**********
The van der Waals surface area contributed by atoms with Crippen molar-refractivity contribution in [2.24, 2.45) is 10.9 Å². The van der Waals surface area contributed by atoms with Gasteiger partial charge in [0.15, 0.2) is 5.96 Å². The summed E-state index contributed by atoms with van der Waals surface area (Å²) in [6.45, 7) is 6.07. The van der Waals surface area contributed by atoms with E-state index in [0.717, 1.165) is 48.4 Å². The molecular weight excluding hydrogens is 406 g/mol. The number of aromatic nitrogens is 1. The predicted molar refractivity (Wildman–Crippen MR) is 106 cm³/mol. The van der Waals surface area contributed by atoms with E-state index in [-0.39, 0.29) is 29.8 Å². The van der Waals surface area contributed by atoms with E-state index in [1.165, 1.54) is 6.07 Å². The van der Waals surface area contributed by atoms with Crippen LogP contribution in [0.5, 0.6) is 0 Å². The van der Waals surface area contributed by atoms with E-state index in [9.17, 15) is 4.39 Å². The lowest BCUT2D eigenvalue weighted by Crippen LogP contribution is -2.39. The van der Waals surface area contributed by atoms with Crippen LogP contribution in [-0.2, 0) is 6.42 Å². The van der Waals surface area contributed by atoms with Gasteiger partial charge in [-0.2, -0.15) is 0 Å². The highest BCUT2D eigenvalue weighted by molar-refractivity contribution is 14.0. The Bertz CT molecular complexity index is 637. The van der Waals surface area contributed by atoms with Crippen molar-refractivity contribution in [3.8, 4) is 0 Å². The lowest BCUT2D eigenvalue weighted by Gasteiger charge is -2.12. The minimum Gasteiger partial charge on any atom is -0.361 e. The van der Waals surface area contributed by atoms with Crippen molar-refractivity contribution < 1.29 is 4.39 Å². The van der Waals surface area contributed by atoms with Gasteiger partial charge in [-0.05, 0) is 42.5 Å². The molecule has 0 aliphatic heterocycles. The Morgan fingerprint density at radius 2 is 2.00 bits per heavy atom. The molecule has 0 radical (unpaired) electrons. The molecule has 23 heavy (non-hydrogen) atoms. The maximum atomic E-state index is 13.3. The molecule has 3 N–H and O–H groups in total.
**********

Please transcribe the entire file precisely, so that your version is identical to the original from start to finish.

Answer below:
The van der Waals surface area contributed by atoms with Crippen molar-refractivity contribution in [2.24, 2.45) is 10.9 Å². The van der Waals surface area contributed by atoms with Gasteiger partial charge in [0.15, 0.2) is 5.96 Å². The summed E-state index contributed by atoms with van der Waals surface area (Å²) in [6.45, 7) is 6.07. The van der Waals surface area contributed by atoms with E-state index in [0.717, 1.165) is 48.4 Å². The molecular weight excluding hydrogens is 406 g/mol. The number of aromatic nitrogens is 1. The predicted molar refractivity (Wildman–Crippen MR) is 106 cm³/mol. The van der Waals surface area contributed by atoms with E-state index in [-0.39, 0.29) is 29.8 Å². The van der Waals surface area contributed by atoms with E-state index in [1.165, 1.54) is 6.07 Å². The van der Waals surface area contributed by atoms with Crippen LogP contribution in [0.5, 0.6) is 0 Å². The van der Waals surface area contributed by atoms with E-state index in [9.17, 15) is 4.39 Å². The lowest BCUT2D eigenvalue weighted by Crippen LogP contribution is -2.39. The van der Waals surface area contributed by atoms with Crippen LogP contribution in [-0.2, 0) is 6.42 Å². The van der Waals surface area contributed by atoms with Gasteiger partial charge in [-0.2, -0.15) is 0 Å². The highest BCUT2D eigenvalue weighted by molar-refractivity contribution is 14.0. The Bertz CT molecular complexity index is 637. The van der Waals surface area contributed by atoms with Crippen molar-refractivity contribution in [3.8, 4) is 0 Å². The lowest BCUT2D eigenvalue weighted by Gasteiger charge is -2.12. The minimum Gasteiger partial charge on any atom is -0.361 e. The van der Waals surface area contributed by atoms with Crippen molar-refractivity contribution < 1.29 is 4.39 Å². The van der Waals surface area contributed by atoms with Gasteiger partial charge in [-0.05, 0) is 42.5 Å². The molecule has 0 aliphatic heterocycles. The Morgan fingerprint density at radius 2 is 2.00 bits per heavy atom. The molecule has 0 radical (unpaired) electrons. The molecule has 23 heavy (non-hydrogen) atoms. The maximum atomic E-state index is 13.3. The molecule has 3 N–H and O–H groups in total.